Another Maratha leader cautions that certificates being given by the government to appease Jarange-Patil would not stand scrutiny under the caste certificate rules 2012 if they were challenged before a district caste scrutiny committee.

Political analyst Nitin Andhale, who hails from a poor OBC family in Beed, says that Jarange-Patil is riding on the tailwind of discontent arising out of a long-persisting economic and agrarian crisis in Marathwada: “The demand for reservation is most intense in the Marathwada region. Farmers do not get a good price for their produce and the region faces a massive water problem. In the past, they had large landholdings which got fragmented. Incomes from land decreased as the Maratha population grew.” This coincided with a period when the empowerment of Scheduled Castes (SCs), Scheduled Tribes (STs) and OBCs through reservation started becoming more discernible, particularly in education.

“A generation of Marathas saw that backward castes, who in the past had been denied entry into their villages or who had worked in their fields, had started getting jobs. Their education fees were less than their Maratha counterparts. These were people who could not even take out processions in front of Maratha houses,” says Andhale, a first-generation PhD scholar who fears that the demand will have deleterious effects on OBCs struggling to secure scholarships.

Given that Marathas are already benefiting under the Economically Weaker Sections quota, and the government is making efforts to give them reservation in government jobs, Andhale says providing fee concessions for economically weaker Maratha students on a par with SC, STs and OBCs may help reduce their anger.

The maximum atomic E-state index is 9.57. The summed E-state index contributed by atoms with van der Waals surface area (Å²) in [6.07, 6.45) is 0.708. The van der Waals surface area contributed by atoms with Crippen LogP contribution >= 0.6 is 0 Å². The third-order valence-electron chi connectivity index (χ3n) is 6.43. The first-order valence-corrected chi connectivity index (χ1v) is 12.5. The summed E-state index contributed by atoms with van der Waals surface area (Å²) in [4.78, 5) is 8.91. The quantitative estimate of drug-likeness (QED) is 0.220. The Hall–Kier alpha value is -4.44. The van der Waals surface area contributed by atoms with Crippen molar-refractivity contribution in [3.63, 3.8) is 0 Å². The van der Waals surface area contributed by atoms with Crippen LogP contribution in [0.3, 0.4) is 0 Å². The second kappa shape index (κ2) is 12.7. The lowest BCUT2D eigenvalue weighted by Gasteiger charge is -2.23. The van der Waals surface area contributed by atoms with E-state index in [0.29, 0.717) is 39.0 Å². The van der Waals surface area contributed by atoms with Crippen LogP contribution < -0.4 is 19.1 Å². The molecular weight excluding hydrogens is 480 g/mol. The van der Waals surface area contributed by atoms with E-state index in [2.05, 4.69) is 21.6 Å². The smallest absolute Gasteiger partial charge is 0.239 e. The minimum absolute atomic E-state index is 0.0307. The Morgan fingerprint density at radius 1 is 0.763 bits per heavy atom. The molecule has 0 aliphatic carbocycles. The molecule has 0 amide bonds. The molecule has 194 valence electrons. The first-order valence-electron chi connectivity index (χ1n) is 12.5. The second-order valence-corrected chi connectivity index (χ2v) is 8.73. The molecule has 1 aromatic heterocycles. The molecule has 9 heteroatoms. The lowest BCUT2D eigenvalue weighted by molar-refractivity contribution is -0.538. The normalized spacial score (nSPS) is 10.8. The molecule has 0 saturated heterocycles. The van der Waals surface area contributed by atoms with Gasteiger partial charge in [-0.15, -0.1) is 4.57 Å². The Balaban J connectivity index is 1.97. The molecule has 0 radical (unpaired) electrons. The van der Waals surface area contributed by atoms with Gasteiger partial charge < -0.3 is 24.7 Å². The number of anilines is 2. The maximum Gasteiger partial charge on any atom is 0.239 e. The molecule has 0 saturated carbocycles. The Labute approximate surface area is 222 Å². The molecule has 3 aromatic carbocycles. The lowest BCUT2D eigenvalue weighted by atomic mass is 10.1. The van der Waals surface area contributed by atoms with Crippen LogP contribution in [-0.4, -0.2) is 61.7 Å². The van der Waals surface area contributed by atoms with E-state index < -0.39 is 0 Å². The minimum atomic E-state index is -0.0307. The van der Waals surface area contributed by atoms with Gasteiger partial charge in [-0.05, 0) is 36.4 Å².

Kondhare warns that the OBC versus Maratha narrative would likely have baneful effects in the Marathwada region. “Emotional issues gain traction here with greater speed than anywhere else in Maharashtra as this part is industrially and educationally backward. Political parties gain maximum adherents for their causes.”

Andhale concurs. He says after the agitation, the problems of farmers and of economically backward students, such as rampant irregularities in disbursing scholarships, have been put on the back-burner. “The 2024 elections now will be fought on reservation and caste,” he worries.

A Mumbai-based political analyst says Jarange-Patil’s is a political ploy by which the ruling combine, particularly Eknath Shinde, stands to gain. “Shinde has emerged as a Maratha strongman in the last two months. The Marathas censure Sharad Pawar and others for not doing enough to alleviate the plight of the poorer Marathas. Shinde has given the Marathas hope, while signalling that the community stands behind him,” he says.

Shinde’s ally — senior BJP leader Narayan Rane, a Maratha strongman — scoffed at Jarange-Patil, calling him immature while urging the activist to study issues more carefully. “It would be delusional to think that Marathas would want reservation as Kunbi OBCs,” Rane said.

Jarange-Patil dismisses Rane, saying he is trying to smite the Maratha agitation. And he is optimistic about the government providing reservation. “For 60-70 years, the Marathas have waited for reservation. Today, we sense a bright and future hopeful ahead for the children,” he says.